Commies, collaborators maintain the friendship
Kim Yong-un’s rogue state has an eclectic bunch of supporters
North Korea is often portrayed as friendless. Naturally, those who are not brought up from birth to adore the hereditary communist ruling Kim family find it difficult to admire the regime as North Koreans are programmed to do.
But the country retains a surprising number of supporters. They come from three chief camps.
Firstly, other regimes, including a number in Africa, which have historically benefited, often existentially, from North Korean military support — in training, in supplying weapons, and in direct deployment of troops.
Secondly, nations that retain a residue of the former solidarity among communist regimes. Some of these are quietly cheering on Pyongyang as US President Donald Trump ramps up his rhetoric against it.
Thirdly, countries whose elites contain influential members who have gained financially from arrangements with Pyongyang.
While sternly unbending in its domestic administration, North Korea can be ingratiatingly flexible overseas in terms of money laundering, smuggling and every kind of nefarious practice more familiar in the world of organised crime.
North Korea — which calls itself the Democratic People’s Republic of Korea, DPRK — retains formal diplomatic relations with 164 countries, including Australia.
The US, Japan, France, Israel, Saudi Arabia — angry with North Korea’s closeness with its core antagonist, Iran — and the Vatican, are prominent among the few countries that do not recognise it as a state.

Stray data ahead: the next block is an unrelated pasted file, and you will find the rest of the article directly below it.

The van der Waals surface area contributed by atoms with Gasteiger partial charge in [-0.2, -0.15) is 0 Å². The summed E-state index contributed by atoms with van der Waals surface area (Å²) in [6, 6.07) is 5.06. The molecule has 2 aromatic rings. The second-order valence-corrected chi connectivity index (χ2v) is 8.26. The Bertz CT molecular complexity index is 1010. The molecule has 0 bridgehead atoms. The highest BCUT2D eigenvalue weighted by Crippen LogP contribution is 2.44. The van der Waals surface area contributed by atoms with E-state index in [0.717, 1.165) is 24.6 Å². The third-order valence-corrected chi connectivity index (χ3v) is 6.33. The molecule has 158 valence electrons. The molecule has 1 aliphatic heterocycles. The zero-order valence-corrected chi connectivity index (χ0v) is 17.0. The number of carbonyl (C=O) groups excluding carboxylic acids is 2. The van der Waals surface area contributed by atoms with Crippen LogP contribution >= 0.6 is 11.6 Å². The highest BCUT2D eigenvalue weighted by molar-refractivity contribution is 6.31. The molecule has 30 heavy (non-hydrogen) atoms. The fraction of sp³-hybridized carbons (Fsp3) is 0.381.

Maintaining good relations with North Korea are Benin, Burundi, Cambodia, the Democratic Republic of the Congo, Egypt, Equatorial Guinea, Ethiopia, the Gambia, Laos, Mozambique, Namibia, Nigeria, South Africa, Syria — which obtained its original Scud missiles from Pyongyang — and Tanzania and Uganda.
Bulgaria was until recently its best friend in Europe, but it has begun to implement UN sanctions and has asked it to reduce its diplomatic staff in the country.
When Cuban communist patriarch Fidel Castro died last year, North Korea declared a three-day mourning period and “Supreme Leader” Kim Jong-un visited the embassy to pay his respects.
Malaysia is where Kim chose to have his brother Kim Jingnam assassinated in February, an event seemingly orchestrated from the North Korean embassy. Two women, from Indonesia and Vietnam, have been charged with his murder.
North Koreans seemingly associated with the killing were freed to return home when Pyongyang grabbed Malaysians as hostages. The country is viewed as a handy base for illicit transhipments, financing and foreign exchange transactions.
North Korea has strongly backed the Palestine Liberation Organisation since 1966, lambasting Israel as “imperialist”.
Singapore has in the past had a wide range of relations with North Korea, including in business and in training, but has recently joined other nations in condemning Pyongyang’s continued missile and nuclear testing.
Zimbabwe’s ruler Robert Mugabe has retained strong affection for North Korea since he sent soldiers from his independence fighters there for training 40 years ago.
In 2013, the countries signed a deal to exchange uranium from Zimbabwe for North Korean weapons.